NZ is one of those countries that thinks it's inputs are more important than they really are. Exporting it's terrorists? What, NZ doesn't have border control? Before the aircraft departs OZ the passenger manifest is transmitted to the NZ police. They know who is comming before the aircraft ever starts it's engines. How about the government do something then rather than complain when they arrive? It's no surprise these undesirables are headed to NZ. How about an agreement with OZ that the criminals serve the rest of their sentence in a NZ prison? Done in other countries all the time. Kiwis love to complain but don't do anything to prevent what's taking place. The media tells you Arden is pissed and people like Patman say she is "standing up" to the big boys. Total BS! It's all designed to make Ardern look good. The reality is OZ couldn't give a toss and Morrison sees Ardern as a nucence. She is a fly buzzing around his head. NZ lacks the prestige to be taken seriously in the international community. We talk a good game but in the end we are far from the fringe of international influence. That will never change. We are a podunk country in the pacific, nothing more, nothing less!

Can you please provide a reference for some of your claims. For instance: passenger manifests are sent to the NZ police before the plane departs Oz. I've missed that development somewhere. Which countries have agreements that they will place criminals from other countries in their prisons? This seems fraught with all sorts of constitutional and human rights problems.
Far from your representation of NZ as being an minnow in the world of international influence, many world leaders have in the past and still currently speak of NZ punching well above its weight in international affairs, both as a nation and from the exploits of many Kiwis who have made their mark on the international stage.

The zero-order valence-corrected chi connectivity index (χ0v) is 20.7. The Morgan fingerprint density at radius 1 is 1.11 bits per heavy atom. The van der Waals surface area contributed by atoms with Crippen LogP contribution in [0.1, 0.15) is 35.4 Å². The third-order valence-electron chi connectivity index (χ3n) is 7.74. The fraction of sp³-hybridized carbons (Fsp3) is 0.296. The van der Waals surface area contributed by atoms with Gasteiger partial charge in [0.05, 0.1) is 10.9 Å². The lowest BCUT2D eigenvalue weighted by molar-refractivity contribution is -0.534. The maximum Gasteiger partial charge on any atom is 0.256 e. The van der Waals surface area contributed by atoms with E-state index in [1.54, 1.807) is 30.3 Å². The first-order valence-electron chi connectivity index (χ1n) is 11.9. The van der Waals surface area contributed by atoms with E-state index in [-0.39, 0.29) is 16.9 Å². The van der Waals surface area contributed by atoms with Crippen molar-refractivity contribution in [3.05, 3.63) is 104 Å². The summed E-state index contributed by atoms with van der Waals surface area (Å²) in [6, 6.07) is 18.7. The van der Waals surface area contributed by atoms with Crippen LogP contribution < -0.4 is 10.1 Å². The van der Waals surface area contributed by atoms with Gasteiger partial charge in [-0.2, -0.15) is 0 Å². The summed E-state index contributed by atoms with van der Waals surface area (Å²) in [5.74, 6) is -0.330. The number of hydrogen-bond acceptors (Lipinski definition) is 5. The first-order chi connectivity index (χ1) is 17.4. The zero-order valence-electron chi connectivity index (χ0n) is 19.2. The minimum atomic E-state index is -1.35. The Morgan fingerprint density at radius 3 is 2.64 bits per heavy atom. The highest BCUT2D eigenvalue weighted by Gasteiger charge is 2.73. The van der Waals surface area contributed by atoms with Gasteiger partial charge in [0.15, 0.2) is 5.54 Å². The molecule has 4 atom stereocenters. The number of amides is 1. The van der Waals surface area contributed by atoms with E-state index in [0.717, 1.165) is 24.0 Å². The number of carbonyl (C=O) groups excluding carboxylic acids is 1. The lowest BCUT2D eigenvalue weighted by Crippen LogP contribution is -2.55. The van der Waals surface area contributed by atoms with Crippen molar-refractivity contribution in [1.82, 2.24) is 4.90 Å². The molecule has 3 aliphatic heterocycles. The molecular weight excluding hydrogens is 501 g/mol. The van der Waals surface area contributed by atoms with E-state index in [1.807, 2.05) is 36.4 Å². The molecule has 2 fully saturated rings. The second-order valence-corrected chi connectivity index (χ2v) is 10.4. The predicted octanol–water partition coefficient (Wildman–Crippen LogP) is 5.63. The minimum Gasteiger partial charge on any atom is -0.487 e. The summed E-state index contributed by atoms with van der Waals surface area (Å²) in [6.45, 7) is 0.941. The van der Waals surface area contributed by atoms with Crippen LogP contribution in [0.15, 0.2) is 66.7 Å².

As for the media representing Ardern as a saint, What? The NZ mainstream press and TV do the complete opposite. I think you must be reading foreign media who do routinely present a far more balanced view. It's one reason I make the ODT my prime NZ newspaper, they can usually be relied upon to present a balanced view.
You present yourself as a closed mind and prone to conspiracy-like speculations. You should try fact-checking some of your assumptions before rushing into print.

I would recommend that IRD read to see how a lot of the people who emigrated here find the place. Sexist, racist, homophobic all come to mind. I think rather than advising people to fact check before rushing to print, you should check your privilege and abstain from printing all together. Only a dimwit would argue other countries say NZ punches above its weight! Only OZ and NZ use that expression. It's for a domestic audience. Exactly how do we punch above or weight?

Agree. It's actually is a derogatory phrase in other countries (IRD...look it up). It means Kiwis are trying to over impress; To be in a situation that requires powers or abilities that one does not possess. To be (temporarily) successful in such a situation. Not a phrase most other countries view as a favourable comment. But hey, fill your boots...keep on punching above your weight.

I have looked it up as you suggested, I could not find one derogatory interpretation of the phrase or any that would match your interpretation. I guess if I expressed it as in "you're punching above your weight in trying to belittle me with your comments" it could be seen by the overly sensitive, like, say, an Australian, as being derogatory.
Oh, and for the record my pseudonym is "lrd", all lower case letters

Wow, seems I touched a nerve, Good, no point expressing an opinion if it's not going to be noticed. However, that aside, a simple Google search will find many references to foreigners, including world leaders, making reference to NZ punching above its weight and citing examples. I may be a dimwit on some issues and I'm always open to alternative views, but I'm not dim enough to be sucked into the vortex of providing others with examples. Do your own leg work. I stand by my assertion.
As to your opening comments and the reference to the article: we are not in disagreement non any of those points. I have occasionally made similar comments myself, most recently agreeing with Taika waititi's observation that NZ is extremely racist. In my dimness I fail to see how this relates to anything I said in my original comment.